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Class
Monocotyledoneae (Monocots)
Family
Poaceae (Grass Family)
State Protection
Rare
Federal Protection
Not Listed
State Conservation Status Rank
S3
Global Conservation Status Rank
G5

Summary

State Ranking Justification

There are 21 known occurrences and 17 are good to excellent. More occurrences are expected in its range since it probably occurs in many small wetlands that have not been inventoried.

Short-term Trends

Approximately 1000 plants.

Conservation and Management

Habitat

Habitat

In New York, Wiry Panic Grass has been found in a diversity of open, mostly calcareous habitats, both wet and dry, including fens and wet meadows, alvar and calcareous pavement barrens, and cliffs (New York Natural Heritage Program 2011). Fens and other calcareous wetlands, in dry, calcareous or mafic rock barrens, and in open woodlands, especially on limestone derived soils (FNA 2007). Dry fields, moist meadows, banks, and swales (Rhoads and Block 2000). Dry to moist, chiefly calcareous ledges, sands and moors (Fernald 1970). Damp sandy or gravelly, usually calcareous, shores and marsh places (Voss 1972).

Associated Ecological Communities

  • Alvar pavement grassland (guide)
  • Calcareous cliff community (guide)
  • Calcareous shoreline outcrop (guide)
  • Gravel mine
  • Marl fen (guide)
  • Mowed roadside/pathway
  • Rich graminoid fen (guide)

Associated Species

  • Abietinella abietina
  • Agalinis paupercula (small-flowered agalinis)
  • Agrostis hyemalis (southern tickle grass)
  • Allium schoenoprasum (chives)
  • Andropogon gerardii
  • anticlea elegans
  • Aquilegia canadensis (wild columbine, red columbine)
  • Argentina anserina
  • Asplenium trichomanes
  • Bromus kalmii (Kalm's brome)
  • Bryum pseudotriquetrum
  • Campanula rotundifolia (hare-bell)
  • Carex eburnea (bristle-leaved sedge)
  • Carex viridula
  • Centaurium pulchellum (branching centaury)
  • Cladonia pocillum
  • Comandra umbellata
  • Cyperus strigosus (false yellow nut sedge)
  • Deschampsia cespitosa (tufted hair grass)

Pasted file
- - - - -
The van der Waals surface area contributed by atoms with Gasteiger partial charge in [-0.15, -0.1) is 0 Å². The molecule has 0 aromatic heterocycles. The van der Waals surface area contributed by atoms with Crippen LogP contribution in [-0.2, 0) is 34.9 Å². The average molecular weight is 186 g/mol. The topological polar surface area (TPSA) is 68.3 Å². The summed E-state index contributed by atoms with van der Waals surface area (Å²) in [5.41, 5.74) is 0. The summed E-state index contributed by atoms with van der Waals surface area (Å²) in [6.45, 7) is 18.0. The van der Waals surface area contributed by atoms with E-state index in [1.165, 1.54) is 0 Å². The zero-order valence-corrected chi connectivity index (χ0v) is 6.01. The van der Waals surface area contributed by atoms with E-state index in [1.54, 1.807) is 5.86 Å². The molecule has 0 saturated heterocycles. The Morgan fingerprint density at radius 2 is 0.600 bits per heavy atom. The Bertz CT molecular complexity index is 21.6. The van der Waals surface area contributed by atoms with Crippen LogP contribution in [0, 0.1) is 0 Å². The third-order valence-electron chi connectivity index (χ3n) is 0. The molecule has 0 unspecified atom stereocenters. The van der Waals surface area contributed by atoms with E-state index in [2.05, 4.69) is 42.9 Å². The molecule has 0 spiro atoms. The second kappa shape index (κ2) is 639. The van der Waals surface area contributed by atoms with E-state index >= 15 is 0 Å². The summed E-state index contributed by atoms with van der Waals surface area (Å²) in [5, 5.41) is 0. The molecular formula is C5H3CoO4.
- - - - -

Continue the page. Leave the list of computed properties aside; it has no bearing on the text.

• Dichanthelium acuminatum
  • Eleocharis tenuis
  • Equisetum variegatum
  • Euphrasia stricta (upright eye-bright)
  • Gentianopsis crinita (common fringed gentian)
  • Hedeoma pulegioides (American-pennyroyal)
  • Hypericum perforatum
  • Juniperus horizontalis (creeping juniper)
  • Lobelia kalmii (Kalm's lobelia)
  • Lythrum salicaria (purple loosestrife)
  • Muhlenbergia glomerata (spike muhly)
  • Oligoneuron album
  • Packera paupercula (balsam groundsel)
  • Pellaea atropurpurea (purple cliff-brake)
  • Pellaea glabella
  • Poa compressa (flat-stemmed blue grass, Canada blue grass)
  • Polygala verticillata (whorled milkwort)
  • Potentilla norvegica (ternate-leaved cinquefoil)
  • Pycnanthemum virginianum (Virginia mountain-mint)
  • Saxifraga virginiensis
  • Scutellaria parvula
  • Solidago nemoralis
  • Sorghastrum nutans (Indian grass)
  • Spiranthes cernua (nodding ladies'-tresses)
  • Sporobolus neglectus (small dropseed)
  • Sporobolus vaginiflorus
  • Thuja occidentalis (northern white cedar, arbor vitae)
  • Trichostema brachiatum (false pennyroyal)

Range

New York State Distribution

Most populations of this plant are located near the St. Lawrence Seaway, the southern tip of Lake Champlain, and western New York. This grass is probably more common than its current documentation depicts. All calcareous wetlands should be thoroughly searched for this plant.

Identification Comments

Identifying Characteristics

Distinguishing characteristics: slender annual; stem erect, 20-40 (-70) cm tall, and branched from the base; winter rosettes not formed; blades of the stem and basal leaves similar, stem blades erect; sheaths papillose-hispid; panicle highly branched, 5-30 cm long, usually less than half as broad, narrowly ellipsoid with ascending branches; spikelets 3-3.5 mm long, solitary at the tips of the branchlets, mostly on long peduncles, smooth; pulvini of the lower panicle branches glabrous.

Best life stage for ID: mature plants in fruit. / Characters needed to ID: stems with leaves and fruits.

Best Life Stage for Proper Identification

Specimens with matue fruit are needed for identification.

Similar Species

Panicum species are often difficult for people to identify. For someone who knows Panicum species well, Panicum flexile is most closely aligned to Panicum capillare. Panicum capillare has a broadly ovoid terminal panicle as much as ½the height of the plant, stems 40-100 cm tall, and the pulvini (a swelling at the base of the petiole) of the lower panicle branches hispid.

Best Time to See

Panicum flexile is best seen when mature fruit are present, from July to November.

  • Fruiting

The time of year you would expect to find Wiry Panic Grass fruiting in New York.

Taxonomy

Wiry Panic Grass
Panicum flexile (Gattinger) Scribn.

  • Kingdom Plantae
    • Phylum Anthophyta
      • Class Monocotyledoneae (Monocots)
        • Order Cyperales
          • Family Poaceae (Grass Family)

Additional Resources

References

Flora of North America Editorial Committee. 2007a. Flora of North America North of Mexico. Vol. 24. Magnoliophyta: Commelinidae (in part): Poaceae, part 1. Oxford Univ. Press, New York. xxviii + 911 pp.

New York Natural Heritage Program. 2019. New York Natural Heritage Program Databases. Albany, NY.

Links

About This Guide

Information for this guide was last updated on: August 9, 2011

Please cite this page as:
New York Natural Heritage Program. 2019. Online Conservation Guide for Panicum flexile. Available from: https://guides.nynhp.org/wiry-panic-grass/. Accessed March 19, 2019.

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